Austin, if you are out there, I just want to sincerely thank you for what you did for the Indians. I am not talking about those ten home runs you hit for us in 141 career games. I am not talking about those 23 doubles either. And I am most certainly not talking about your extremely large ears…

Ladies and Gentlemen, Austin Kearns!

What I am referring to is this.

You see, on July 31st, 2010, the New York Yankees were eager to deal for an extra outfielder, and Austin seemed to fit their needs. Cleveland traded Kearns to the Bronx Bombers that day, and received a player to be named later. That Player? Zach McAllister. I always thought this trade was brilliant. The Indians were going nowhere at the time, and Kearns had been playing well enough that he had made himself quite valuable as a fourth outfielder. The Yankees, wanting another bat to pair with the recently acquired Lance Berkman, caved on deadline day. After some additional seasoning at AAA, McAllister emerged as a potential back-of-the-rotation starter.

Let me be very clear: I do not think Zach McAllister is the future ace of the pitching staff; however, I do believe that Zach is capable of performing as he did tonight for the rest of the season, and perhaps beyond. During Zach’s first round in the Indians rotation he showed flashes of his promise, striking out eight Red Sox hitters during a loss at Fenway Park. After a couple of quality starts, he was shipped back on the ColumBUS. He was eventually recalled to start on June 28th, and has since ran away with the role of the fifth starter.

Zach throws strikes, and a lot of them. In fact, since his call-up on June 28th, no one in baseball has thrown as many strikes as Zach McAllister (206 of them in all). To take it even a step further, McAllister is throwing his curveball for a strike 76.4% of the time. Thats three out of every four people. THREE OUT OF EVERY FOUR. The kicker is that Zach’s duece is almost unhittable; he has only allowed four hits off of the pitch in 8 starts for the Indians this year, good for an opponents batting average against of .133. And, if that is not enough for you, consider that Zach made his second┬áconsecutive┬ástart versus the Rays tonight. In his two starts, the Rays were hitless against the curveball, putting it in play only four times out of 27 pitches.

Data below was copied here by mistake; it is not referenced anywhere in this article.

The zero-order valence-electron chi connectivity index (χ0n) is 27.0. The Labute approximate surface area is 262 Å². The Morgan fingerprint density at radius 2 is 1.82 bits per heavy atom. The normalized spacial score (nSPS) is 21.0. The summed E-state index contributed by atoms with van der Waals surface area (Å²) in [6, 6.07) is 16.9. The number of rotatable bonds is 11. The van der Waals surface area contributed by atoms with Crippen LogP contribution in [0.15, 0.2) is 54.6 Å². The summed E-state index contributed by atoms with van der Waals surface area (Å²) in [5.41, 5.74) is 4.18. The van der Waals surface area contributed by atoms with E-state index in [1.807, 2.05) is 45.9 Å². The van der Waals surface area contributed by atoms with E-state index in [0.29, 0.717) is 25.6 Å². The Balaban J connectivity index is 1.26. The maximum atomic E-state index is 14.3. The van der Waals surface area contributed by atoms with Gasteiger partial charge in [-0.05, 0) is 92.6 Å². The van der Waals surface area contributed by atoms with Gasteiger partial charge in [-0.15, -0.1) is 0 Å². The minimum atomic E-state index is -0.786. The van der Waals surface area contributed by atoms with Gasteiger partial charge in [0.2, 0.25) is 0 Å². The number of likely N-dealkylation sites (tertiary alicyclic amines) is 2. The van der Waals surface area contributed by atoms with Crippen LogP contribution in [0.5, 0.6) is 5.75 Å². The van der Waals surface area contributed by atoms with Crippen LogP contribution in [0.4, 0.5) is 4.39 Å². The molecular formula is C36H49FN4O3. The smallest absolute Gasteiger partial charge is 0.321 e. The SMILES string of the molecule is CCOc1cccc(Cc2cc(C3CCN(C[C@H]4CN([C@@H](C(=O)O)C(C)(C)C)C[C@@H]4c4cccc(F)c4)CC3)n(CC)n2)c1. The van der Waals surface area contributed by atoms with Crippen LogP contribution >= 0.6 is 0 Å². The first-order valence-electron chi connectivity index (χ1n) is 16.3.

Oh, and the Rays struck out 9 times on this pitch...

Oh, I guess I should mention that the Tribe won tonight by a score of 3-2. Jason Kipnis and Shin-Soo Choo led the offense as they both recorded a pair of doubles. Michael Brantley also walked three times tonight, something that he had never done in his career prior to the game.  The Pestano to Perez bridge held yet again, and Perez recorded his 26th save in 28 chances.

Look for Part 2 (The Akron Aeros) of my 4 Part series on the Cleveland Indians farm system sometime next week!

Follow Brenden on Twitter

 

 

 

 

 

3 Comments

  • powza says:

    You forgot to mention Asdrubal Cabrera striking out 4 times and stranding 7 runners

  • SeattleStu says:

    indeed what is up w/ acab?…his stats since his all-star nomination are abysmal.

  • Brenden Lowery says:

    I neglected to mention it because I wanted to make this an optimistic post regarding McAllister’s start. Asdrubal has looked terrible in the games he has played since the All-Star break; however, I don’t see it as a long term slump, just more of a short term issue because of the extended break.

    The stranding runners thing really does irk me though. A couple of times yesterday the Indians had opportunities to cash in, and didn’t. If it’s worth anything to you guys, I read on twitter today that Manny Acta has gone on record saying that no front office in baseball is currently as aggressive as Cleveland’s as far as trade talks for both a pitcher and a bat. Stay tuned here, perhaps a little help is on the way.

Next Post
»